Air Compressor Works
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Compressed Air Basics Part 2: Different types of air compressors

August 25, 2017
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This post we will be going over the different types of air compressors.  As we discussed last post, an air compressor takes ambient air and decreases its volume.  This causes the pressure and temperature to rise.  Decreasing the volume is the “compressing” that air compressors do.  I should qualify that this is how positive displacement compressors increase the pressure.  There are dynamic compressors that use a different method.

The two main types of compressors are dynamic and positive displacement.

The positive displacement compressor is probably the one you’re familiar with.  It traps gas in a volume and then decreases that volume.  The decrease in volume causes a rise in pressure.    In layman’s terms we’re squeezing the air.

A dynamic compressor uses a rotating element (usually called an impeller) which increases the velocity of a gas stream, and that is converted to pressure by then slowing it through a diffuser. I guess in layman’s terms you’d look at this as a traffic jam on the interstate and the cars are the air particles.  Everybody is moving fast and has good spacing (well…not everybody), when a wreck blocks traffic in one lane.  The cars then slow down and get closer together.  When the same amount of air molecules that were spaced out are now jammed closer together – that’s pressure.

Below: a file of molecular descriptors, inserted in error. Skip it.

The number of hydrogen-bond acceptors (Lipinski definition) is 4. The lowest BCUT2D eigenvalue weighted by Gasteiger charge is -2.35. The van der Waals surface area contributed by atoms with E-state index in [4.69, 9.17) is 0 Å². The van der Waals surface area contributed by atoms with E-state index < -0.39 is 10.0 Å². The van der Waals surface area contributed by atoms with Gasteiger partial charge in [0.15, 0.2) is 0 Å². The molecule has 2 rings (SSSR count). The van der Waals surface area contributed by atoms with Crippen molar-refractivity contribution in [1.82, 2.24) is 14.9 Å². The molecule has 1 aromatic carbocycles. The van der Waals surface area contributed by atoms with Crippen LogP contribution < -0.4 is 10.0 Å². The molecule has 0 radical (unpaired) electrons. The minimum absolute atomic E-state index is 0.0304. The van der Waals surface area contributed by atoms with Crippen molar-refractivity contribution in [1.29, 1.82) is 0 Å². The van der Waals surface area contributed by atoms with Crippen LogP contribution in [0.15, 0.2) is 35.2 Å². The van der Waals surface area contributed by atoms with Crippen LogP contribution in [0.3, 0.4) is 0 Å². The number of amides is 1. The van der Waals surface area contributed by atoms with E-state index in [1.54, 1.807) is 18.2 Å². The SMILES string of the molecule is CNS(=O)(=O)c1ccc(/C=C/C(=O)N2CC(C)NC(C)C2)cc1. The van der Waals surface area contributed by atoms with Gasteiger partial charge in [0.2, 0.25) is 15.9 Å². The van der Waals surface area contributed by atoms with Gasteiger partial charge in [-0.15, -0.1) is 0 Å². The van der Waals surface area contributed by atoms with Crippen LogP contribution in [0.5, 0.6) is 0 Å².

From there it breaks down into different technologies.  Here’s chart that shows the major air compressor technologies:

The positive displacement compressors break down into two main categories:  Rotary and Reciprocating.

Rotary compressors use one or more rotating elements in a housing (called an air end) to decrease the volume and increase the pressure.

Reciprocating compressors use a piston in chamber called a cylinder to decrease the volume and increase the pressure.  They are commonly referred to as “piston compressors.”

Each technology has it’s advantages and disadvantages.  What technology you choose should be chosen based on:
1.  What pressure do you need?
2.  What flow do you need?
3.  What are the ambient conditions? (temperature, humidity, altitude, hazardous location, ect.)
4.  What is the level of purity you need and what dew point is required?
5.  What is the media you are compressing? (air, nitrogen, natural gas, helium, refrigerant, ect.)
6.  Are there sound or vibration limits that you have to meet?

Every situation is different so there may be other factors, as well.

This blog will go over some technologies briefly and some in depth.  Next post we’ll look in depth at reciprocating compressors with a focus on the single-acting ones.

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